In the central games market, Sony tried for years in the market for portable devices, first with PSP and then with Vita. These devices allow players to access classic console titles, play a list of original games and connect to their most powerful PlayStation consoles for cross and remote gaming purposes. However, Sony discovered that mobile devices were consuming too much of the portable gaming market, and that there was not enough need for a portable device that existed in the nebulous space between a smartphone and a console, in which Sony competed primarily with The most successful 3DS from Nintendo. La Vita is still popular in Asia, but Sony has said it has no plans to continue making original titles for the platform or to invest in the development of an appropriate successor. Yesterday, Kotaku reported that Sony has finished the production of Vita's physical games.





Photo: Wonder

Of course, the best and most successful example of the kind of device that Wonder is trying to make is the Switch, which was released by Nintendo in March of last year and by January 2018 it had already sold more units that the Lifetime sales of Wii U. The Nintendo approach has been calculated: it took all the learnings of its success with the 3DS and the failure of the Wii U to correct the course with the switch. The device combines the freedom of portable gaming with the power of console-style gaming, all in one tablet form factor. And, as Nintendo is one of the oldest and most beloved brands in the industry, consumers have lined up for Switch to play games at franchises such as Zelda and Mario .

Wonder is trying something different, and maybe a little more radical and necessarily tense as a result. Kleinman does not want to become a direct competitor of Switch, but rather an entertainment brand that simply has the hardware versatility of a mobile console hybrid. And he believes he can overcome some of the challenges Switch faces, such as lackluster battery performance and a more restrictive library of games by incorporating high-end smartphone components and the ubiquity of Android. "The Switch did a very good job starting with the idea of ​​portability, but there are many limitations in the Switch," he says. With Wonder, he adds, "think about building a portable gaming and entertainment platform that can offer any type of game."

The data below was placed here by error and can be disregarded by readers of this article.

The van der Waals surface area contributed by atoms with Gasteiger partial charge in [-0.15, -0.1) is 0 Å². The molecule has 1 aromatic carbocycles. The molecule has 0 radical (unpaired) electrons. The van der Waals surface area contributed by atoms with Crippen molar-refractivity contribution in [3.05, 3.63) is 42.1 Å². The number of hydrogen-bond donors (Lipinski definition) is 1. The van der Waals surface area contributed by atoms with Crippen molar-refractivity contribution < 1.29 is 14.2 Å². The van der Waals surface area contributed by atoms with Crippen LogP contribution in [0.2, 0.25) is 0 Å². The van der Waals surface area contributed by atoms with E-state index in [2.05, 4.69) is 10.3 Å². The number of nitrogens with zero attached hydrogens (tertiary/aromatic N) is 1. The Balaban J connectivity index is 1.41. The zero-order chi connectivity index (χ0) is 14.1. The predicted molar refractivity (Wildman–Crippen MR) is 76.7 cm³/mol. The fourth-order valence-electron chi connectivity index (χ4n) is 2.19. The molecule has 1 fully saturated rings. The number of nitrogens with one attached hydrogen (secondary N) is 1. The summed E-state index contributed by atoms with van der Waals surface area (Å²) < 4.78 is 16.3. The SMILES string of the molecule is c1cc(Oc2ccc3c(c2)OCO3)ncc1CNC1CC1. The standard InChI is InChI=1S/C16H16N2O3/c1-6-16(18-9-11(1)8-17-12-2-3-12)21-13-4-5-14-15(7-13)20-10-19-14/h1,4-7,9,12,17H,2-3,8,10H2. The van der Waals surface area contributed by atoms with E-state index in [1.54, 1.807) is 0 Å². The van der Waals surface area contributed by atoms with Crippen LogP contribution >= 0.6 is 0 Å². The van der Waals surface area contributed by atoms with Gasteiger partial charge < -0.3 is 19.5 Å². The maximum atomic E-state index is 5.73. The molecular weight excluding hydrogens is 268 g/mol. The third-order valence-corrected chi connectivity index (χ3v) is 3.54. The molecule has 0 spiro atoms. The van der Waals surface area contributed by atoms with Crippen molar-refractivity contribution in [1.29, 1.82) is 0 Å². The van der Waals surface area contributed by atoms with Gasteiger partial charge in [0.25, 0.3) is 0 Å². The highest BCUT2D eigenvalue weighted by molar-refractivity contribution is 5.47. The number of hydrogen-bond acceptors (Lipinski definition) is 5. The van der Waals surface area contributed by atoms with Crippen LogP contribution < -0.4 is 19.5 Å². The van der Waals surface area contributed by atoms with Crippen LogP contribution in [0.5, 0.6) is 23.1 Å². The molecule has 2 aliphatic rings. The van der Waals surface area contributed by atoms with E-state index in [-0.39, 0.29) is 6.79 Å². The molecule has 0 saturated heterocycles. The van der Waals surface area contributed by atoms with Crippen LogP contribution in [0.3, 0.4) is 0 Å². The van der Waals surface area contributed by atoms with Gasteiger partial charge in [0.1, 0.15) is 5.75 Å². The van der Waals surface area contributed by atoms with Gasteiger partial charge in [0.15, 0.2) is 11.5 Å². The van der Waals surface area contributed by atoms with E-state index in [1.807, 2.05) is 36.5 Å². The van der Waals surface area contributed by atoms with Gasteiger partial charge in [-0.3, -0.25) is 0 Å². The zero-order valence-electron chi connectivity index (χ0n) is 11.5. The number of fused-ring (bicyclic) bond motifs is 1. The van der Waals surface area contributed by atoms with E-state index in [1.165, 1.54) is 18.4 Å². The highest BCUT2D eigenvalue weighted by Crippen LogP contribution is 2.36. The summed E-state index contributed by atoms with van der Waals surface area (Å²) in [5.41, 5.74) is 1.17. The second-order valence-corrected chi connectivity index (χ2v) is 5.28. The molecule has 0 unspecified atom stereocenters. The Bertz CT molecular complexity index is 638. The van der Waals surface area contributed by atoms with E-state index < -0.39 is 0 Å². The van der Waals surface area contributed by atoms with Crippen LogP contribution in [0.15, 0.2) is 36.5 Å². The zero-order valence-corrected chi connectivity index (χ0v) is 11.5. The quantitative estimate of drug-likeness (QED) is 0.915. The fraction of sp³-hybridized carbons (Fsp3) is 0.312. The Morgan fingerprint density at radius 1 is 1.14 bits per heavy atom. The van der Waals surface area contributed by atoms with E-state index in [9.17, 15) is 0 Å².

At this moment, Wonder has a lot of work ahead of him. The ways in which you could hit the roadblocks or fail completely are also innumerable, from not materializing the phone's hardware to having problems logging in to game developers. At this time, the company not only needs to polish its prototype and put it in the hands of beta testers, but also needs to forge partnerships with device manufacturers, game studios and other content creators to ensure that Wonder can offer more than just Android applications, and in a real piece of hardware and not just a prototype. Kleinman says his team is talking to Valve about Steam support and the transmission of games, which can open a viable way to allow the Wonder platform to play more sophisticated PC games without the need for robust hardware to run them natively. .

The company is also working with phone manufacturers, although Kleinman will not say which one at the moment, to see how it can help develop Devices ready for wonders under the popular Android brands. On top of all that, Kleinman says his team is already talking to game developers about how to make Wonder-optimized versions of console and PC titles running on Android that are compatible with both the controller and the touch screen. .

It seems like a lot of work for a team of only 30 people based in Los Angeles. Although Kleinman says that Wonder now has an engineering group in Seattle, an industrial design division in San Francisco and manufacturing partners in China, courtesy of consumer electronics giant TLC, which invested as part of the Series A financing round of $ 14 million from last year.

"What we are doing is not super difficult, we are not trying to create revolutionary technology like Magic Leap that nobody has ever seen," says Kleinman with confidence. "We're trying to put together a great experience, the way Apple does." Of course, if it were not really difficult to build such a system, another company, such as Nintendo or Sony, would have achieved it. much earlier However, at this moment, the tempting dream of a true mobile console hybrid remains out of reach, at least for now. Kleinman believes that Wonder can come first, and by doing so, the startup could outperform the industry's main players in the future of the games.